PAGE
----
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THE U.S. DEPARTMENT of Health and Human
Services reports that 70 percent of Americans who
reach age 65 will need long-term care at some point.
Nobody wants to think about themselves or a loved
one needing long-term care. But if you don’t have a
strategy in place in advance, the cost of long-term
care could put your family in crisis. Proper planning
can make a financially and emotionally challenging
situation more manageable.
The following basic information answers some
questions about long-term care and how to plan for
potential long-term care needs.
What is long-term care?
Long-term care describes services that assist an
individual with health and/or personal needs in a
variety of settings over an extended period of time.
Long-term care may be provided at a facility, by a
caregiver at home or through community services.
What about paying for long-term care?
Medicare, Medicaid and out of pocket are common ways individuals pay for long-term care. The
Department of Veterans Affairs may pay for long-term care services for specific populations.
Long-term care experts suggest that you don’t
underestimate the cost of long-term care, and that
you don’t assume that Medicare, Medicaid or private
health insurance will cover it. For example, if custodial care (help bathing, preparing meals, managing
your medications, etc.) is needed, Medicare does not
pay for it just as part of growing older. Medicaid will
pay for it, but only once other assets have been
reduced. Private insurance varies greatly, but, like
Medicare, usually does not pay for it. So you have to
be aware and informed and really understand how
these options work.
Long-term care could cost you six figures a year,
depending on your needs and other factors. You
Don’t wait too long to plan
for long-term care
cannot rely on Medicare, Medicaid or private insurance to pay the majority of costs.
eldercare.gov are resources for further information. You can also phone the Eldercare Locator, at
1-800-677-1116, to talk about services available in
If you’re married, you need to think about the
standard of living for the spouse who’s not in the
nursing home and the impact that paying for long-term care can have on everyone in the family who
has to adapt.
What should you look for in long-term
Long-term care insurance is designed to cover
long-term care services and support. Some people
choose to buy long-term care insurance to help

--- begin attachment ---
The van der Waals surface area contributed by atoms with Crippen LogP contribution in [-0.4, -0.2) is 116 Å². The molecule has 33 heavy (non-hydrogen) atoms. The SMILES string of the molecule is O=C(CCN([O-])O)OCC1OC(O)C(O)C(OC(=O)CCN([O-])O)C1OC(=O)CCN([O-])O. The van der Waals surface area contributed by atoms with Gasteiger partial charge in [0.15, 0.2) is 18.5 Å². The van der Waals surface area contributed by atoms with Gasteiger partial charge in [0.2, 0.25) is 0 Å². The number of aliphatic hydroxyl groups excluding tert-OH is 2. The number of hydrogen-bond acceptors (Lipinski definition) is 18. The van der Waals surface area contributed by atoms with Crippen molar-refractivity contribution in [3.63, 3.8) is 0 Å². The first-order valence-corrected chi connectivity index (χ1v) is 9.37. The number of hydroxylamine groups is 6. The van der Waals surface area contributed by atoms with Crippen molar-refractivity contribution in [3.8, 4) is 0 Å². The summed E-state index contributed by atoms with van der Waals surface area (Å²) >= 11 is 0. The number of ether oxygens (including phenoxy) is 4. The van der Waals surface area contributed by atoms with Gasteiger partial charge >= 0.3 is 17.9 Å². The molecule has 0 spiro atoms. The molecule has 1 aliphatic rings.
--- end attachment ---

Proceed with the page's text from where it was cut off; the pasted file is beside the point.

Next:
cover potential costs. Policies differ, and as with
selecting any other type of insurance, the key is to
compare plans before you buy and select the one
that aligns with your needs and preferences.
Before you buy a policy, read and understand
the fine print. Do your homework. Ask about the
history of the company’s premium rates so you can
evaluate increases, compare prices and coverage,
look closely at deductibles and make sure the insurance company is reputable and hasn’t been involved
in any bad-faith lawsuits. A trusted financial adviser
or long-term care insurance specialist can help you
decide which policy is right for you and your family.
Overall, long-term care policies have financial and
If you are already receiving long-term care services due to health issues, you may not qualify for
insurance because it requires medical underwriting.
However, you may have other options, such as buying a limited amount of coverage or coverage at a
If you are reluctant to buy long-term care insurance because you think you may not have to use
it, you can research and compare life insurance
and annuity hybrid products that have long-term
The bottom line of all this: Don’t be caught
short. Planning for long-term care needs can help
you be safe and prepared. C
are legal instructions in
writing that spell out your
preferences for medical
care if you are unable to
make decisions for yourself—if you are seriously
injured, in a coma, terminally ill, in the late stages
of dementia or near the
end of your life. Because
can happen at any age,
every adult should have
directives in place.
The laws governing
advance directives vary
from state to state. Health
Care Decision Making,
available on the American
Bar Association website
vides useful information
on advance directive
planning as well as a link
to state-specific forms.
You can ask a lawyer
to help you with the pro-
cess or do it on your own.
Either way, thoughtfully
consider your wishes and
clearly to your loved ones
and primary-care doctor.
If you already have
directives in place, make
sure to review them and
create new ones if your
wishes, marital status
and/or state of health
change. Advance direc-
tives do not expire. Once
you complete a new
directive, it invalidates
the previous one. C
Make sure you